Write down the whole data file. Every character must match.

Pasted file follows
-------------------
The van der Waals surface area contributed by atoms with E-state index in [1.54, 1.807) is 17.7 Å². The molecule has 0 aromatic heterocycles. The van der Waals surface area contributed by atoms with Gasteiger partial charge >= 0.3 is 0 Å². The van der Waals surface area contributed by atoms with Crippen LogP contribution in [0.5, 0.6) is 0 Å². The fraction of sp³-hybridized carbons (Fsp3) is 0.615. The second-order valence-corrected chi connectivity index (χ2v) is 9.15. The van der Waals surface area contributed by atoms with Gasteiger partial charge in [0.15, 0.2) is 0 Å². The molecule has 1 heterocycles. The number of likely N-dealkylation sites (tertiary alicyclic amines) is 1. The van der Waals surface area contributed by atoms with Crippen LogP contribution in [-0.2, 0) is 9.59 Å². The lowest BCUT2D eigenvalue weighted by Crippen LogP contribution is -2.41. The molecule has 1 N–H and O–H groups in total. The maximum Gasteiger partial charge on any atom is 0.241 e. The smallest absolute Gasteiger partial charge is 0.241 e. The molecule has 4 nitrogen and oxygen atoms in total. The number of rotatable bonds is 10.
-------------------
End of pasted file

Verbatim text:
The van der Waals surface area contributed by atoms with E-state index in [1.54, 1.807) is 17.7 Å². The molecule has 0 aromatic heterocycles. The van der Waals surface area contributed by atoms with Gasteiger partial charge >= 0.3 is 0 Å². The van der Waals surface area contributed by atoms with Crippen LogP contribution in [0.5, 0.6) is 0 Å². The fraction of sp³-hybridized carbons (Fsp3) is 0.615. The second-order valence-corrected chi connectivity index (χ2v) is 9.15. The van der Waals surface area contributed by atoms with Gasteiger partial charge in [0.15, 0.2) is 0 Å². The molecule has 1 heterocycles. The number of likely N-dealkylation sites (tertiary alicyclic amines) is 1. The van der Waals surface area contributed by atoms with Crippen LogP contribution in [-0.2, 0) is 9.59 Å². The lowest BCUT2D eigenvalue weighted by Crippen LogP contribution is -2.41. The molecule has 1 N–H and O–H groups in total. The maximum Gasteiger partial charge on any atom is 0.241 e. The smallest absolute Gasteiger partial charge is 0.241 e. The molecule has 4 nitrogen and oxygen atoms in total. The number of rotatable bonds is 10.